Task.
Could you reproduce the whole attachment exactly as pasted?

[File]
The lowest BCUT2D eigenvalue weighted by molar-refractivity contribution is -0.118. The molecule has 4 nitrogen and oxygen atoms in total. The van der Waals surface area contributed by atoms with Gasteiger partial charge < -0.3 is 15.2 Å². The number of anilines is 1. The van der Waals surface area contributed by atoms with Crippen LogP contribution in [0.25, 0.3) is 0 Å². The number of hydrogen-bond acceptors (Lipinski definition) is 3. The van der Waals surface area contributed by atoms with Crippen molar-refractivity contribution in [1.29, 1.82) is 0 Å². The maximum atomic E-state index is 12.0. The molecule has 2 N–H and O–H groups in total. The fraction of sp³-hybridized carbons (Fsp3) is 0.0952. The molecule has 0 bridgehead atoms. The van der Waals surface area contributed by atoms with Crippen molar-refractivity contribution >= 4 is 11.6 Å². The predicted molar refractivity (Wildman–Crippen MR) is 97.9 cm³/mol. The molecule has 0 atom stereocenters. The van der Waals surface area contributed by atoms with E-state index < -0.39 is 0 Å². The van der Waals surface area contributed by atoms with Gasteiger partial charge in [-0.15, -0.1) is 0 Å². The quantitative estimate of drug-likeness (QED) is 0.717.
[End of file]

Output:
The lowest BCUT2D eigenvalue weighted by molar-refractivity contribution is -0.118. The molecule has 4 nitrogen and oxygen atoms in total. The van der Waals surface area contributed by atoms with Gasteiger partial charge < -0.3 is 15.2 Å². The number of anilines is 1. The van der Waals surface area contributed by atoms with Crippen LogP contribution in [0.25, 0.3) is 0 Å². The number of hydrogen-bond acceptors (Lipinski definition) is 3. The van der Waals surface area contributed by atoms with Crippen molar-refractivity contribution in [1.29, 1.82) is 0 Å². The maximum atomic E-state index is 12.0. The molecule has 2 N–H and O–H groups in total. The fraction of sp³-hybridized carbons (Fsp3) is 0.0952. The molecule has 0 bridgehead atoms. The van der Waals surface area contributed by atoms with Crippen molar-refractivity contribution >= 4 is 11.6 Å². The predicted molar refractivity (Wildman–Crippen MR) is 97.9 cm³/mol. The molecule has 0 atom stereocenters. The van der Waals surface area contributed by atoms with E-state index < -0.39 is 0 Å². The van der Waals surface area contributed by atoms with Gasteiger partial charge in [-0.15, -0.1) is 0 Å². The quantitative estimate of drug-likeness (QED) is 0.717.